Donald Trump Is Fixin’ To Make The Ricky Bobby Presidency

Donald Trump Is Fixin’ To Make The Ricky Bobby Presidency

Like Donald Trump, the fictional Ricky Bobby’s fans love his shoot-from-the-lip, self-congratulatory style. They swarm him wherever he goes, and he autographs anything from babies to breasts.
Julie Kelly
By

After watching Donald Trump’s first “thank you” rally in Ohio on December 1, I did what any smug Republican now does: turned on MSNBC.

The perpetually peeved Christopher Hayes looked like he had just eaten a batch of foul oysters. His face was ashen as he stammered to spin what he had just witnessed, which was perhaps the most hilarious in-your-face-mo-fo victory lap in presidential history.

Trump’s subsequent “thank you” rallies—which seemed more like “thank me” rallies—were just as audacious, with lots of references to his big-league win and all the losers who can eat his dust, from his vanquished opponent to his enfeebled enemies (primarily the media). Then it dawned on me: This is like watching the fictional character Ricky Bobby win the election. The only thing missing was Trump saying, “I’m just a big hairy American winning machine…if you ain’t first, you’re last!”

Will this be the presidency of Ricky Bobby? In the 2006 movie “Talladega Nights: The Ballad of Ricky Bobby,” Will Farrell plays a brash, America-lovin’ NASCAR driver who unapologetically flaunts all the perks of fame, from a “red hot smokin’ wife” to his mansion to celebrity endorsements (if you haven’t seen it, cue it up on Nextflix for some laughs. Amy Adams, Jane Lynch, Gary Cole, and John C. Reilly are in it, too).

Life Imitates ‘Art’

Like Trump, Ricky’s fans love his shoot-from-the-lip, self-congratulatory style. They swarm him wherever he goes and he autographs anything from babies to breasts. Stadiums are filled to the rafters with cheering admirers eager for the next victory or malaprop to the media. He gives the middle finger to his competitors. His emotional outbursts are in defense of America, winning, money, or fame. Trade in the jumpsuit and racing helmet for a red tie and hair helmet and voila!—life imitates art, or at least a really funny movie.

There are several LOL scenes in the movie, but one sticks out as particularly Trumpian: the family dinner. Ricky is seated at the dinner table, which is filled with Domino’s pizza, Kentucky Fried Chicken, and Taco Bell, ready to say grace. The prayer becomes a non-sequitur stream of random thoughts from arguing about which Jesus to pray to—“Look, I like the baby version the best, do you hear me? I win the races and I get the money!”—to praising himself—“We just thank you for all the races I’ve won and for the twenty-one-point-two-million-dollars, whoot!” Ricky congratulates his two sons for being winners—“They’re winners, they get to do what they want!”—and ends the meal by making out with his wife on top of the table.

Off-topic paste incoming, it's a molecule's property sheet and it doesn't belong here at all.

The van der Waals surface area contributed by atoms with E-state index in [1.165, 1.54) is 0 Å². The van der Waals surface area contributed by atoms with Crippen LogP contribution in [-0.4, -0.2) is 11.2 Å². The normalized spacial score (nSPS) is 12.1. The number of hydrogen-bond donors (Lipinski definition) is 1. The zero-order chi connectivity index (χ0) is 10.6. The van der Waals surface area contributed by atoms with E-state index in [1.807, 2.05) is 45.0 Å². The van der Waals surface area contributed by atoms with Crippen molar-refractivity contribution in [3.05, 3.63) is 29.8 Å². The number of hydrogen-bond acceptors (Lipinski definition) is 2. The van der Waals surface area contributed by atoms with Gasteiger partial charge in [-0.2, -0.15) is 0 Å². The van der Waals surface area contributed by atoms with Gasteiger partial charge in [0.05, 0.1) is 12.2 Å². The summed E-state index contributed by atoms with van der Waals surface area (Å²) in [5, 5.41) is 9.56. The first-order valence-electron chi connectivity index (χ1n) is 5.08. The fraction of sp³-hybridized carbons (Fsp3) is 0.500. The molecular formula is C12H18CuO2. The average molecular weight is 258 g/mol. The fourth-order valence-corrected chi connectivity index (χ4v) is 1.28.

Ricky’s antagonist is Jean Girard, a gay French race car driver played by Sacha Baron Cohen of “Borat” fame. His character could represent any one of Trump’s elite enemies from the media to academia to Euro globalist snobs. At one point, Ricky Bobby bumps into Girard during a race—“Hey, it’s me, America!”—and forces Girard to spill the macchiato he’s drinking in the car.

Ricky’s other problem is the stuffy, uptight owner of Ricky’s racing team (he inherited it) who can only be compared to conservatives who hate Trump’s style but are stuck with him because he’s a winner.

Real-Life Soundbites From the Movie

Are we about to embark on a Donald J. Ricky Bobby Trump administration? Despite a gracious, magnanimous acceptance speech on November 9, Trump’s actions since Election Day signal more NASCAR driver than cautious diplomat (or weekend golfer). He’s run over everyone from flag burners to a Vanity Fair editor to the drone-stealing Chinese to the “Saturday Night Live” cast.

Some of Trump’s recent comments and tweets sound like soundbites from the movie. During a post-election rally in Wisconsin on December 13, Trump told a raucous crowd that “We like people that win…we wanna start winning again…our country has to start winning again, okay?”

In a tweet on December 27, he took credit for December’s consumer confidence level, “…THE HIGHEST LEVEL IN MORE THAN 15 YEARS! Thanks Donald!” Trump spoke to the media on the steps of Mar A Lago on December 28 with boxing promoter Don King, who was holding huge American flag, then wished everyone a happy new year on December 31, “including my many enemies and those who have fought me and lost so badly they just don’t know what to do.”

In the past week, Trump has blasted his predecessor Barack Obama, who looks like he’s trying a lil’ bump and run in his final lap as president. After weeks of subtle and non-so-subtle jabs from Obama and his spokesweasel Josh Earnest, Trump hit back. He mocked Obama for losing swing states he had personally campaigned in, and then this: “Doing my best to disregard the many inflammatory President O statements and roadblocks. Thought it was going to be a smooth transition – NOT!” he tweeted on December 28. I mean, c’mon. Not even the best Hollywood screenwriter could make up this material.

The Left’s unhinged post-election reaction will only embolden a Ricky-Bobbyish President Trump. Even some Republicans who opposed Trump seem to be coming along, eager for him to challenge the losers, the whiners, the crybabies, and the capitulators. So start your engines, January 20, 2017 is almost here. As Ricky Bobby would say, it’s time to shake and bake.

Julie Kelly is a senior contributor to American Greatness and writer from Orland Park, Illinois. She's also been published in the Wall Street Journal, Chicago Tribune, Forbes, and The Hill.

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